Pat and I have been on a whirlwind vacation, doing a 17-day transatlantic crossing that brought us to the Azores, Ireland, France, Belgium, Norway, Netherlands, and Denmark. We have followed that with a trip via rail (rail in the US pales in comparison to European rail) from Copenhagen to visits in Berlin, Prague, and now Munich, from where I am penning this current blog.
I have a working knowledge of German, and it is being severely tested here in Munich. Unlike Berlin, Munich is much more “German” with English not spoken as widely. Munich is a magnet for many immigrants as they leave struggling neighboring countries, such as Serbia, Greece, etc. The German economy is the bedrock of the European Union, thus many come here out of necessity.
As we have made our way through several German-speaking countries, I have functioned as Pat’s interpreter in more of a tri-lingual fashion (English/German/ASL). Needless to say, the residents of most counties we have visited often speak several languages, English often being one of them. But not so much here; not so much Munich. It has driven a point home for me: I am kind of a language snob. I figured being fluent in English and ASL made me pretty worldly in terms of linguistic ability. Not so. I may be the typical American, pretty much stuck on hold when it comes to expanding my language base. I figured that I will be fine on this trip, as surely everyone speaks English. Most do, and while that’s good for us Americans, it doesn’t speak well for those of us who have yet to meet the world halfway in this regard. My somewhat lame attempt at brushing up on my German really isn’t good enough.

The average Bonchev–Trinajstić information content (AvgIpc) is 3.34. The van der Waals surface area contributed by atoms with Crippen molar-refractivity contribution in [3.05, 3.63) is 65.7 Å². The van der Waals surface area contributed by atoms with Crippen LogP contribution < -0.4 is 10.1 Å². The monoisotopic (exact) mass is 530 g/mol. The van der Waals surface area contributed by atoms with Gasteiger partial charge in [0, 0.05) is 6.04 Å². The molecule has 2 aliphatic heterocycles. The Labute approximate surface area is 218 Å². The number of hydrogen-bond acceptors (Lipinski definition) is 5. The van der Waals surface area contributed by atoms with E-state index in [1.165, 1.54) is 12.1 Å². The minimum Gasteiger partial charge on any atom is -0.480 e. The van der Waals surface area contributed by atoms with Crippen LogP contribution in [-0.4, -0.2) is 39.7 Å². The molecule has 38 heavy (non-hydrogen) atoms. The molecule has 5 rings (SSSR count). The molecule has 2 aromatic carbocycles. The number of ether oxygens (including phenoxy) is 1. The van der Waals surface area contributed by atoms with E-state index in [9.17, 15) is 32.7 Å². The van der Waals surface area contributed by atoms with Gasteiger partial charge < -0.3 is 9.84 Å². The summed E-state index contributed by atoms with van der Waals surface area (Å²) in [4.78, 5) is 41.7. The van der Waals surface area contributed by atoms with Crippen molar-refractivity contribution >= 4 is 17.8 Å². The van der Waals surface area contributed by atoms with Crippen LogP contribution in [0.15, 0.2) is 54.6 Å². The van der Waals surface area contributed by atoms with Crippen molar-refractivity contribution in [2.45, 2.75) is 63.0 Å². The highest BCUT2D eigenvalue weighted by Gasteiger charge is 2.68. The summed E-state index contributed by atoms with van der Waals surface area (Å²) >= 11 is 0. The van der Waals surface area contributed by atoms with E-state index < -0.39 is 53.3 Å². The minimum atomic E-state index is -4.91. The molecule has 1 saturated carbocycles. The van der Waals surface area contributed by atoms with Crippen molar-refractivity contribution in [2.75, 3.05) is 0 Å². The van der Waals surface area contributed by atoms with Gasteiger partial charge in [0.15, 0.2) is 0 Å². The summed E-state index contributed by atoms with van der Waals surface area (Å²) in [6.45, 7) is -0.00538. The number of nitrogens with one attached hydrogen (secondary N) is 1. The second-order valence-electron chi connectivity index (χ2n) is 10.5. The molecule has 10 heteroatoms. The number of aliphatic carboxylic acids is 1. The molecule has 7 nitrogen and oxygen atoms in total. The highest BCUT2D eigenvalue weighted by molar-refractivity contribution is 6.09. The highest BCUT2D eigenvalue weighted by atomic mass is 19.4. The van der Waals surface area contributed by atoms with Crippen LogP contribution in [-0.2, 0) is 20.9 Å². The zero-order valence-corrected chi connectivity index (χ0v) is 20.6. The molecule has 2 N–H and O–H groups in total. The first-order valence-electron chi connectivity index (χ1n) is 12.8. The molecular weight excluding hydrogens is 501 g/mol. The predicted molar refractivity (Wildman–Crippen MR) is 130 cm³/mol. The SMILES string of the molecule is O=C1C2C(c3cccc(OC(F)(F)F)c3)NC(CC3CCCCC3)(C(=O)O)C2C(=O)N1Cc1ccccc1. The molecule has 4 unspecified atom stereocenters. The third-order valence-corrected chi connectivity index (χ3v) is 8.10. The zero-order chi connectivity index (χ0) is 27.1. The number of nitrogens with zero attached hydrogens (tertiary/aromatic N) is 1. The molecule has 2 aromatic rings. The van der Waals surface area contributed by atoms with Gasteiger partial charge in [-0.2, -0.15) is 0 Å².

So what does this have to do with interpreting? With 360 Translations? Well, I suppose without the language gap between deaf and hearing people, I would not have a job. I work because there is the need for communication between the two language, peoples, and and cultures. The point driven home on this trip is that we expect communication to happen, and hopefully on our part we will have to exert as little effort as possible to bridge the gap. While it is unreasonable for most hearing people to learn and become fluent in ASL, as most American’s exposure to ASL is minimal. When it does happen, interpreters are there to bridge the language gap. It makes sense, and 360 Translations plays a huge part in doing this in New Jersey, Southeast Pennsylvania, and Delaware.
But as the world’s borders seem to be shrinking and blurring, it becomes more evident to me that knowing only English, as an American, is not enough. More of us should attempt, yours truly included, to pick up another language that will have utility into today’s world (Spanish, Mandarin Chinese, Japanese, etc.).
On the train from Copenhagen to Hamburg, and then Berlin, a German gentleman was sitting in front of me, and he was talking loud enough that I didn’t have to strain to eavesdrop. And what he was saying is probably something that we American’s get tired of hearing. In German, he was saying to a girl he just met that “Americans are snobs and think they are the only civilized people in the world.” That hit a raw nerve with me, because I don’t see myself that way. But maybe he is right. As I traveled further, and reflected back on what he said, I really do think he has a point about us Americans. True, most Americans are tired of being the world’s whipping post, but when I approached what he said with honest insight, it kind of hit home. Even training today from Prague to Munich I was struck by how clean the towns were, and how prevalent alternative energy is in the Czech Republic and other countries visited. I guess I expected them to be rubbing sticks together – I just don’t know. But I woke up. And I will continue to do so and take stock of my nationalistic thinking.
I am an interpreter by trade, and proud of that. But it is always good to broaden one’s horizons. I am thrilled to be working at 360 Translations and helping to enable people to communicate. But there is still more I can do. There is more we all can do.